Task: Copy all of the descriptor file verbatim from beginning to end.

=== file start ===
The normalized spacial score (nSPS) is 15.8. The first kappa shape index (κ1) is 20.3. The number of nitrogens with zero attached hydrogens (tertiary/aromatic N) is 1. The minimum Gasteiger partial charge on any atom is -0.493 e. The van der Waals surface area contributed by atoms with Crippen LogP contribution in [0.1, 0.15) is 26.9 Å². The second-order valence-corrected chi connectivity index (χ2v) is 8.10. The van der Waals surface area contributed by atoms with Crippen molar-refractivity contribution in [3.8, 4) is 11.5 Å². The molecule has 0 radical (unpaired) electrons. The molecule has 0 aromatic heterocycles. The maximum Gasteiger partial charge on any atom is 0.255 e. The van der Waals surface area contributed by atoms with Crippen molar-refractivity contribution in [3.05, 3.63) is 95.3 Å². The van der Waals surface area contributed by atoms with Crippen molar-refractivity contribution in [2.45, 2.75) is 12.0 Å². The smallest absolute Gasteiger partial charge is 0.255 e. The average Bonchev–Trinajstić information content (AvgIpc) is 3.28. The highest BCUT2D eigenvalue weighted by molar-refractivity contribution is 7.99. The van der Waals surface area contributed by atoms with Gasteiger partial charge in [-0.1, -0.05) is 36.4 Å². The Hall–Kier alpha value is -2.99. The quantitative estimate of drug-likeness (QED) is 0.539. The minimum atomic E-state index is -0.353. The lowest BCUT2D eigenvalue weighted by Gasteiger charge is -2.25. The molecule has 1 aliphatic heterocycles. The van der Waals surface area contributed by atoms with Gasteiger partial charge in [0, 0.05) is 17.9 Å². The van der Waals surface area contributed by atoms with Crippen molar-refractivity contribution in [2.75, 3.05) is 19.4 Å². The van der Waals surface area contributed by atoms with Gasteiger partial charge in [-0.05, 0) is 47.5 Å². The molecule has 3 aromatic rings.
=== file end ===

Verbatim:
The normalized spacial score (nSPS) is 15.8. The first kappa shape index (κ1) is 20.3. The number of nitrogens with zero attached hydrogens (tertiary/aromatic N) is 1. The minimum Gasteiger partial charge on any atom is -0.493 e. The van der Waals surface area contributed by atoms with Crippen LogP contribution in [0.1, 0.15) is 26.9 Å². The second-order valence-corrected chi connectivity index (χ2v) is 8.10. The van der Waals surface area contributed by atoms with Crippen molar-refractivity contribution in [3.8, 4) is 11.5 Å². The molecule has 0 radical (unpaired) electrons. The molecule has 0 aromatic heterocycles. The maximum Gasteiger partial charge on any atom is 0.255 e. The van der Waals surface area contributed by atoms with Crippen molar-refractivity contribution in [3.05, 3.63) is 95.3 Å². The van der Waals surface area contributed by atoms with Crippen molar-refractivity contribution in [2.45, 2.75) is 12.0 Å². The smallest absolute Gasteiger partial charge is 0.255 e. The average Bonchev–Trinajstić information content (AvgIpc) is 3.28. The highest BCUT2D eigenvalue weighted by molar-refractivity contribution is 7.99. The van der Waals surface area contributed by atoms with Gasteiger partial charge in [-0.1, -0.05) is 36.4 Å². The Hall–Kier alpha value is -2.99. The quantitative estimate of drug-likeness (QED) is 0.539. The minimum atomic E-state index is -0.353. The lowest BCUT2D eigenvalue weighted by Gasteiger charge is -2.25. The molecule has 1 aliphatic heterocycles. The van der Waals surface area contributed by atoms with Gasteiger partial charge in [0, 0.05) is 17.9 Å². The van der Waals surface area contributed by atoms with Crippen molar-refractivity contribution in [2.75, 3.05) is 19.4 Å². The van der Waals surface area contributed by atoms with Gasteiger partial charge in [-0.05, 0) is 47.5 Å². The molecule has 3 aromatic rings.